Editor's note: Mohamed A. El-Erian is the CEO and co-CIO of Pacific Investment Management Company LLC (PIMCO) and author of "When Markets Collide."
(CNN) -- Once again, high-level government officials, thought leaders and CEOs from virtually every corner of the globe will gather in the Swiss Alps for the annual Davos meetings. Once again, the agenda is wide-ranging and interesting. And, once again, those of us witnessing the festivities from afar will hope that this impressive mix of brainpower and personalities can contribute to a better understanding of what ails the world and, importantly, what needs to be done to improve global welfare.
The unifying theme for this year's Davos gathering -- "The Great Transformation" -- is a good one, albeit overdue. It speaks to the set of multi-year global re-alignments which is impacting both advanced and emerging countries. It directs participants to analyze why the world seems so ill-equipped to handle the related changes in the economic, political, social and institutional domains. And, going forward, it holds the promise for implementing better collaborative solutions.
Here at PIMCO we have been thinking about these realignments for awhile. Back in 2009, we came up with a simple term -- the "New Normal" -- to convey the notion that, after the shock of the financial crisis, the global economy would not reset either smoothly or quickly. Instead, the world would witness material transformations that would create strains, challenge conventional wisdom and, critically, require both intellectual and operational agility -- both in the public and private sectors.
Based on our analysis of the underlying drivers, we argued that advanced economies would face an unfortunate mix of unusually sluggish economic growth, persistently high unemployment, and recurrent debt and deficit concerns. Meanwhile, systemically important emerging economies (led by Brazil, China and India) would accelerate their developmental breakout phase. The impact of this would go well beyond the critical objective of lifting millions of citizens out of poverty, and would have implications for the functioning of the global economy.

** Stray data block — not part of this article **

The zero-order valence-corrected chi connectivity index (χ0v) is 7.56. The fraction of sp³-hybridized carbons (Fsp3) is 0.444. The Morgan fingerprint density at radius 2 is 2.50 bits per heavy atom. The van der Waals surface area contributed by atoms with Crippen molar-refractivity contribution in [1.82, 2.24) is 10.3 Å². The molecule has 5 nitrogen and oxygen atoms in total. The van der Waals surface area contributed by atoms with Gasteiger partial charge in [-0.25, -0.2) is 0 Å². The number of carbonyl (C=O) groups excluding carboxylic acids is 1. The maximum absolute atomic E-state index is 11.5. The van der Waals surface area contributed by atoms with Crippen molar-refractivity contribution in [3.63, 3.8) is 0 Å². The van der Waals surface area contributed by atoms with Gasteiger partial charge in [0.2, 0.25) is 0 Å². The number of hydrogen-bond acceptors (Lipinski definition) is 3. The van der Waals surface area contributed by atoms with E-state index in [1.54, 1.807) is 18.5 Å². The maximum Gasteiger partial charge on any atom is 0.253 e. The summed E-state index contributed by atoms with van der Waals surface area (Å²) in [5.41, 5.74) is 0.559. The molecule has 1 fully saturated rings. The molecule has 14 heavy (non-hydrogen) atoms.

In light of all this, we stressed the importance of preemptive and proactive changes in policymaking at the national, regional and multilateral levels -- as a means of ensuring orderly and welfare-enhancing transitions. And we noted that this would require a material evolution in both the what and how of policymaking.
Unfortunately, such changes have not been sufficiently forthcoming, especially in advanced economies. Indeed, rather than respond boldly to the new normal, policymakers fell deeper into the trap of "active inertia" -- namely, appearing active yet essentially remaining hostage to outdated mindsets and old (and increasingly ineffective) approaches. Also, matters were made worse by a combination of initial denial, inadequate recognition, and recurrent bickering among key decision makers in both Europe and the U.S.
As a result, the new normal is now morphing into a more uncertain, unstable and challenging phenomenon. And part of the related distribution of potential outcomes is far from reassuring.